The computation of mass flow rates through crack-like defects in piping systems of light water reactors requires typically the description of two-phase flow conditions. The computed discharge rate depends on the crack opening area, the thermal-hydraulic modeling of the flow, and the flow resistance of the crack. Several models have been proposed to characterize the critical flow through crack-like defects. An evaluation of advantages and shortcomings of the different models with regard to the interaction of the three different parts (crack opening area, thermal-hydraulic modeling, flow resistance) has been performed.
In this paper, the flow resistance modeling from several approaches is discussed, and compared with a database from eight different testing programs. Five different flow models are applied to analyze a database of more than 800 leak rate measurements for subcooled water from twelve different experimental programs. It is shown that the correct modeling of the flow resistance is crucial for a best estimate reproduction of the measured data. It turns out that generally, equilibrium models are about as good as non-equilibrium models. The data were processed with the GRS software WinLeck which includes different analytical approaches for the calculation of crack sizes and leak rates in piping components. The most reliable results within the model selection are produced by the CDR model (Critical Discharge Rate) of the ATHLET code (Analysis of Thermal-hydraulics of Leaks and Transients) developed by GRS.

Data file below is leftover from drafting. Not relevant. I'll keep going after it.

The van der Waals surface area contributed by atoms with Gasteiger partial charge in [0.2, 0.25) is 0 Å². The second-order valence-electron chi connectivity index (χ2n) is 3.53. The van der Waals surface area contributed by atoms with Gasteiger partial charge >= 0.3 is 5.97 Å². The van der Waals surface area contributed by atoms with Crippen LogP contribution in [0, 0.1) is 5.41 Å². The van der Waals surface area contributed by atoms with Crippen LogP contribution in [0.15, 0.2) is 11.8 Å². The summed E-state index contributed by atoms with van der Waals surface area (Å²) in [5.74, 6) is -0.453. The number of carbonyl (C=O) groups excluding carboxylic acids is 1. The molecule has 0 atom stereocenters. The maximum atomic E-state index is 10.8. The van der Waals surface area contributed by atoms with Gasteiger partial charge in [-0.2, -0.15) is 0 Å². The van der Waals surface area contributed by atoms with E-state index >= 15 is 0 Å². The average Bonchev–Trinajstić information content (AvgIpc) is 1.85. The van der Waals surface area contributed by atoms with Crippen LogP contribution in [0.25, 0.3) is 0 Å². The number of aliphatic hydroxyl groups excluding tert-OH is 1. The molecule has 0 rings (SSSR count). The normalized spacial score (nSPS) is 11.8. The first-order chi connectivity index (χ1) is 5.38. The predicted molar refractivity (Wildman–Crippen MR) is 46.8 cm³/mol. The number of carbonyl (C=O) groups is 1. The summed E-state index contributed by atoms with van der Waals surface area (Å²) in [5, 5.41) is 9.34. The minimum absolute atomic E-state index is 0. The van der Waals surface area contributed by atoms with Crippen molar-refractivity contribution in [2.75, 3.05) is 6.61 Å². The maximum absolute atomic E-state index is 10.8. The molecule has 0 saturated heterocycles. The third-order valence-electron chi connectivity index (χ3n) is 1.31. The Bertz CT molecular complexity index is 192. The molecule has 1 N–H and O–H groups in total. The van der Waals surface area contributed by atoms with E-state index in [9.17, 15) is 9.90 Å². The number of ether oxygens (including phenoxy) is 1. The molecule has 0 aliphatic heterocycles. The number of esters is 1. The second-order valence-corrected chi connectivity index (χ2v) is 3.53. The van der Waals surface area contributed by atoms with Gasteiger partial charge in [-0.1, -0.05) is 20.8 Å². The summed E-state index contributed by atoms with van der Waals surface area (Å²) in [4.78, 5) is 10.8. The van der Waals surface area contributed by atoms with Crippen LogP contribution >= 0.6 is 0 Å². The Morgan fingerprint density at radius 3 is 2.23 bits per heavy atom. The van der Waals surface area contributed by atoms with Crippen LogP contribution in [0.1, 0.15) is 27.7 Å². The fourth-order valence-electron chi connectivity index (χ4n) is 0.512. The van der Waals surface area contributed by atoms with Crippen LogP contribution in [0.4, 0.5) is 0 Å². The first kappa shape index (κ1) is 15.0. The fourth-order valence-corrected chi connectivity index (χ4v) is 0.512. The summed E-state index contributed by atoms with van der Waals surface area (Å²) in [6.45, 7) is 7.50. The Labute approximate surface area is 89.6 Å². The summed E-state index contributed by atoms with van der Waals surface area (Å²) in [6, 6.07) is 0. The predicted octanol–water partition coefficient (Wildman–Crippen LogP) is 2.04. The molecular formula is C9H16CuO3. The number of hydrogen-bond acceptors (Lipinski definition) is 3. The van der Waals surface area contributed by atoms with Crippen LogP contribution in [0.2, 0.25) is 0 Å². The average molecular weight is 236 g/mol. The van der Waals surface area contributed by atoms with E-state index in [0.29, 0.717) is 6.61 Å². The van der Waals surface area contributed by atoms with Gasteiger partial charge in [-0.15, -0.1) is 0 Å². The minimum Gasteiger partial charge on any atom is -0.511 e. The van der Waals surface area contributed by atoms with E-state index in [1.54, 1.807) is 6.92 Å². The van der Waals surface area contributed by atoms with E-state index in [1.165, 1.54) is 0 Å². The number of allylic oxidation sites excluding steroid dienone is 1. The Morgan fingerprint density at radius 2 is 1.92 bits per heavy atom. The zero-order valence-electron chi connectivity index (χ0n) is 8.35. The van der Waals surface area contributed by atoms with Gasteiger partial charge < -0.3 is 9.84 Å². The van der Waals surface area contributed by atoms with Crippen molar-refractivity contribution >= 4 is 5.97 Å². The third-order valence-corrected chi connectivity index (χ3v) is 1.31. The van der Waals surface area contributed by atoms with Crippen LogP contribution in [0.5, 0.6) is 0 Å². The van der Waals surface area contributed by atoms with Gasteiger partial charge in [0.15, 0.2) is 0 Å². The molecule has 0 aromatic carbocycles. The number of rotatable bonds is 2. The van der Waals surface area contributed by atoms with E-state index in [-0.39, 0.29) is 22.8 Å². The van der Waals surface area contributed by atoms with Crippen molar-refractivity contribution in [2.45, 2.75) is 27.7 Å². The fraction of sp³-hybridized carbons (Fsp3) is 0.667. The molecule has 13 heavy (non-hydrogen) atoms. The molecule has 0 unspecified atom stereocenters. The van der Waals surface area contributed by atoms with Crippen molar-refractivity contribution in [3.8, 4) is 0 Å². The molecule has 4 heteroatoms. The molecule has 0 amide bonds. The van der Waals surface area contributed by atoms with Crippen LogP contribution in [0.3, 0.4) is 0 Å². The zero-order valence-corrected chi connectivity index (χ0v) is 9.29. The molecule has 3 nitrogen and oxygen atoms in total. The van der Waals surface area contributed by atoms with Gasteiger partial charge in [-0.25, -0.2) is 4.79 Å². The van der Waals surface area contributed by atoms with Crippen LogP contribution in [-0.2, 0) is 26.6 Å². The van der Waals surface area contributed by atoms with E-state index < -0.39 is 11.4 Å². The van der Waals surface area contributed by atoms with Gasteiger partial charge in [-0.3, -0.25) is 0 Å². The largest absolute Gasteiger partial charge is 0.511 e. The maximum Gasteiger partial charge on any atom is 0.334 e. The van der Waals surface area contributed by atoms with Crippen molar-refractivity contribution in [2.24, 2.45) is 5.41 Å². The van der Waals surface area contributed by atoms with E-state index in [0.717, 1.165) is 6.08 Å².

As a conclusion, the accurate modeling of form losses and frictional pressure losses for critical discharge flow rates through crack-like leaks are essential for a reliable prediction of flow rates. Uncertainties in leak rate computations results arise due to the lack of information about the flow geometry and its associated drag. The assumed flow resistance of a through-wall crack influences the computed leak rate as significant as the phase-change- and flow-models. The manifest difference between equilibrium models (Pana, Estorf) and non-equilibrium models (Henry, ATHLET-CDR) seems to be less significant than the pressure loss issue. One can conjecture that, for crack-like through-wall defects, friction effects play a more important role than non-equilibrium effects.